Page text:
Have you been wondering about the story behind the Campus Dems’ favorite voting website, TurboVote? Don’t worry, we weren’t, either, until we found out it was started by a Columbia grad. After doing some research, Bwog is here to enlighten you and make sure you get registered before November. We sent our ballot barista Brit Byrd to interview Seth Flaxman, who just so happens have (not really) fond memories of Bwog. If you’ve used the site already, congratulations on helping keep democracy alive! If you still need to register (or just find out what all the fuss is about), head over to TurboVote.
Flaxman: I started it two years ago, while I was in grad school, and basically I’ve always been interested in politics and elections and went to grad school to figure out why the interenet had revolutionized everything but government and then realized that I was missing almost all of my elections for every different conceivable dumb reason, and decided there actually is a pretty easy service I could build to fix that.
B: Your site says its mission is “making voting easy”; do you think this can ever be accomplished in full, or will there always be work to do one way or another?
F: Yeah, I do think we can make voting easy. Our long-term vision for what voting will look like is seamless vote by mail. Where you can register online, say you want to vote by mail online, and then your ballots will come automatically in the mail. You’ll get a text message to remind you to vote, mail the ballot back, and you’ll be able to vote next to your laptop.
B: I used your service, and I noticed that on my state’s forms, there wasn’t a specific “student” reason under excuse for not being in state. Have you run across instances where either municipalities or states have really tried to not accept your forms?
F: Just to review the rules, in 32 states and DC everyone can vote by mail without an excuse. And in every other state, if you’re a college student living away from home or a commuter, someone with an excuse you can vote by mail. The one thing we’re doing this election cycle that I’m excited about is we’re tracking our mail pieces, using a USPS IMB tracking system. So, if one of our users sends in their absentee ballot application, and doesn’t receive an absentee form, we will be able to go back, do some forensics, and hopefully call out local election boards that aren’t doing their job.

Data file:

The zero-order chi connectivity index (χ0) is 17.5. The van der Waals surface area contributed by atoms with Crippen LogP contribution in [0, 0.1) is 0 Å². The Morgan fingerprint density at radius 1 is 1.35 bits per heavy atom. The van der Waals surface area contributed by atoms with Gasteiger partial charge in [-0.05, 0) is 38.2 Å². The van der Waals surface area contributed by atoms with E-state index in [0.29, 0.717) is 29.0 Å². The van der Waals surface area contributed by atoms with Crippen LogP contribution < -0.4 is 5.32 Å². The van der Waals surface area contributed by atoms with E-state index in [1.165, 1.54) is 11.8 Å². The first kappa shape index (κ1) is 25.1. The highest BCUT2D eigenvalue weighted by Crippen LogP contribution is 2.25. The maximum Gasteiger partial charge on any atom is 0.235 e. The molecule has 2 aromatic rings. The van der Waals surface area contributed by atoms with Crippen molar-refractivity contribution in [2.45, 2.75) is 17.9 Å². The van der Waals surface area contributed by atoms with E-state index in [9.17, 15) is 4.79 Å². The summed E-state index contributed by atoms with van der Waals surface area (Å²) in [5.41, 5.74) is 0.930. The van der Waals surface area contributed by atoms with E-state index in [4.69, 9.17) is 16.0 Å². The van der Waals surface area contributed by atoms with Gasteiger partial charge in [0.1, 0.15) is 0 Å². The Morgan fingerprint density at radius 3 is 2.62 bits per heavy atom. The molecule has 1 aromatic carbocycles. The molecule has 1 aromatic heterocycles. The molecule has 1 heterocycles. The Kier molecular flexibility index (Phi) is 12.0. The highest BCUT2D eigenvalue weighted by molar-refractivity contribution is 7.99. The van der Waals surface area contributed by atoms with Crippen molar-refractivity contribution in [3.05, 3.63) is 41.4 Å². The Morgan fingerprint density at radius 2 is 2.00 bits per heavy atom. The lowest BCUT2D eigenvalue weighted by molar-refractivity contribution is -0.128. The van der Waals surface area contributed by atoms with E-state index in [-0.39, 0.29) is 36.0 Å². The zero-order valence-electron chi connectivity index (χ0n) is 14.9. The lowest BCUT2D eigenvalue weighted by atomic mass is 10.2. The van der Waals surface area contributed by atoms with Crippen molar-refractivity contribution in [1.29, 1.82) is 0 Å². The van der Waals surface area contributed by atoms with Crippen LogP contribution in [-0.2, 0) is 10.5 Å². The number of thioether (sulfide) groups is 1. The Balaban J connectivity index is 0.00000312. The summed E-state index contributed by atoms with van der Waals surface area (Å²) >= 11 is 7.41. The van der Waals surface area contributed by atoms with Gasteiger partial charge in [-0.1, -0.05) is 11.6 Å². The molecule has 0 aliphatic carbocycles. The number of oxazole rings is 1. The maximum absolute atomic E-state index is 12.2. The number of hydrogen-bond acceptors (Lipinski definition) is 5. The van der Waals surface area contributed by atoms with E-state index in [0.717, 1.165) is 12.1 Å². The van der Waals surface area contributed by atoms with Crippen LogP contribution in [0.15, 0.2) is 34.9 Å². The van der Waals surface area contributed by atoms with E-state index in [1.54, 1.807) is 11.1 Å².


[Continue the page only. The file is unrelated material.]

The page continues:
B: So we have several student groups on campus promoting you guys. How many different campuses are you currently aware that you are present on?
F: We’re at 51 colleges right now, all over the country. Even in the pilot of TurboVote, we had to make the service work for every state because you can find a student from every state at every campus.
B: So you were a part of student government here at Columbia…we were wondering what your opinion is of the average Columbia student.
F: Right now we have I think about one thousand Columbia students who have signed up for TurboVote, which is awesome. And I hope Bwog will encourage everyone to sign up, in the remaining days of the cycle when TurboVote can help you register.
B: Your resume is littered with all kinds of impressive work experience, education, and plaudits—including from Forbes. What inspired you to start up a non-profit, as opposed to all the other possibilities?
F: Wait, what are all those other possibilities again? Well I think… this is the only thing I really wanted to do. You have to do something that interests you, and for me personally, I spent a few years working at big institutions or being in school as parts of big institutions and I was sort of disenchanted in all of them. It was harder than I though it would but I’m still proud I did it.
B: If you’re familiar with Bwog, one question that we always ask is if you had to give up one thing, would you give up cheese or oral sex?
F: Bwog has been asking this question for far too long, it’s time to get a new question.
Questions and answers edited for length.
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